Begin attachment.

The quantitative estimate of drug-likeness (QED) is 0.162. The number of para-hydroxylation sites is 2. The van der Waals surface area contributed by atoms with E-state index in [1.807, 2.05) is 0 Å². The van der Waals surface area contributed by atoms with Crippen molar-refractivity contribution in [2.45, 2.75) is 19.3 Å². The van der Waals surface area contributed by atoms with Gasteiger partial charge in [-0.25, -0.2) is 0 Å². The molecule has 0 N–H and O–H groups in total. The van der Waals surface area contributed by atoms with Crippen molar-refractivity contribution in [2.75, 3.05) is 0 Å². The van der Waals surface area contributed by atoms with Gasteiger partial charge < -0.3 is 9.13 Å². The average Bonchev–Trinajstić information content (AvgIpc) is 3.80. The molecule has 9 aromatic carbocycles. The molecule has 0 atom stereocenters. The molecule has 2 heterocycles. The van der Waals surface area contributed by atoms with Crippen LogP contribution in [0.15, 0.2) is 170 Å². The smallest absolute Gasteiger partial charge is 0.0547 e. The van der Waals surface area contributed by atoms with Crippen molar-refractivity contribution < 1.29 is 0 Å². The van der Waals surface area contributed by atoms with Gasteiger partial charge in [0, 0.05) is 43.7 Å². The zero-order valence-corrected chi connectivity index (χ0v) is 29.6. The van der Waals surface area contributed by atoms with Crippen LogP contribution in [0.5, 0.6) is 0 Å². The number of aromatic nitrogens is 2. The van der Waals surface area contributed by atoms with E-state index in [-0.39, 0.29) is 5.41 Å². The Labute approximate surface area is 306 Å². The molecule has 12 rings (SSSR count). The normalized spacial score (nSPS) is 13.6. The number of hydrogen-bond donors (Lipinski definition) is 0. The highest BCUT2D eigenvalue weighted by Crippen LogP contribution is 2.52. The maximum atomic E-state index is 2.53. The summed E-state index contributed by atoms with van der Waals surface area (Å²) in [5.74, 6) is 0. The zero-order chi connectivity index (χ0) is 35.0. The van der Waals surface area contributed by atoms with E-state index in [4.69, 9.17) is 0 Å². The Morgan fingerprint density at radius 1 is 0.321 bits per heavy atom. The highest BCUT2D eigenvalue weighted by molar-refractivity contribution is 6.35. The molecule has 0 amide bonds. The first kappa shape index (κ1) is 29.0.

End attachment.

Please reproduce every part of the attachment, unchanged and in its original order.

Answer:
The quantitative estimate of drug-likeness (QED) is 0.162. The number of para-hydroxylation sites is 2. The van der Waals surface area contributed by atoms with E-state index in [1.807, 2.05) is 0 Å². The van der Waals surface area contributed by atoms with Crippen molar-refractivity contribution in [2.45, 2.75) is 19.3 Å². The van der Waals surface area contributed by atoms with Gasteiger partial charge in [-0.25, -0.2) is 0 Å². The molecule has 0 N–H and O–H groups in total. The van der Waals surface area contributed by atoms with Crippen molar-refractivity contribution in [2.75, 3.05) is 0 Å². The van der Waals surface area contributed by atoms with Gasteiger partial charge < -0.3 is 9.13 Å². The average Bonchev–Trinajstić information content (AvgIpc) is 3.80. The molecule has 9 aromatic carbocycles. The molecule has 0 atom stereocenters. The molecule has 2 heterocycles. The van der Waals surface area contributed by atoms with Crippen LogP contribution in [0.15, 0.2) is 170 Å². The smallest absolute Gasteiger partial charge is 0.0547 e. The van der Waals surface area contributed by atoms with Crippen molar-refractivity contribution < 1.29 is 0 Å². The van der Waals surface area contributed by atoms with Gasteiger partial charge in [0, 0.05) is 43.7 Å². The zero-order valence-corrected chi connectivity index (χ0v) is 29.6. The van der Waals surface area contributed by atoms with Crippen LogP contribution in [0.5, 0.6) is 0 Å². The number of aromatic nitrogens is 2. The van der Waals surface area contributed by atoms with E-state index in [-0.39, 0.29) is 5.41 Å². The Labute approximate surface area is 306 Å². The molecule has 12 rings (SSSR count). The normalized spacial score (nSPS) is 13.6. The number of hydrogen-bond donors (Lipinski definition) is 0. The highest BCUT2D eigenvalue weighted by Crippen LogP contribution is 2.52. The maximum atomic E-state index is 2.53. The summed E-state index contributed by atoms with van der Waals surface area (Å²) in [5.74, 6) is 0. The zero-order chi connectivity index (χ0) is 35.0. The van der Waals surface area contributed by atoms with E-state index in [4.69, 9.17) is 0 Å². The Morgan fingerprint density at radius 1 is 0.321 bits per heavy atom. The highest BCUT2D eigenvalue weighted by molar-refractivity contribution is 6.35. The molecule has 0 amide bonds. The first kappa shape index (κ1) is 29.0.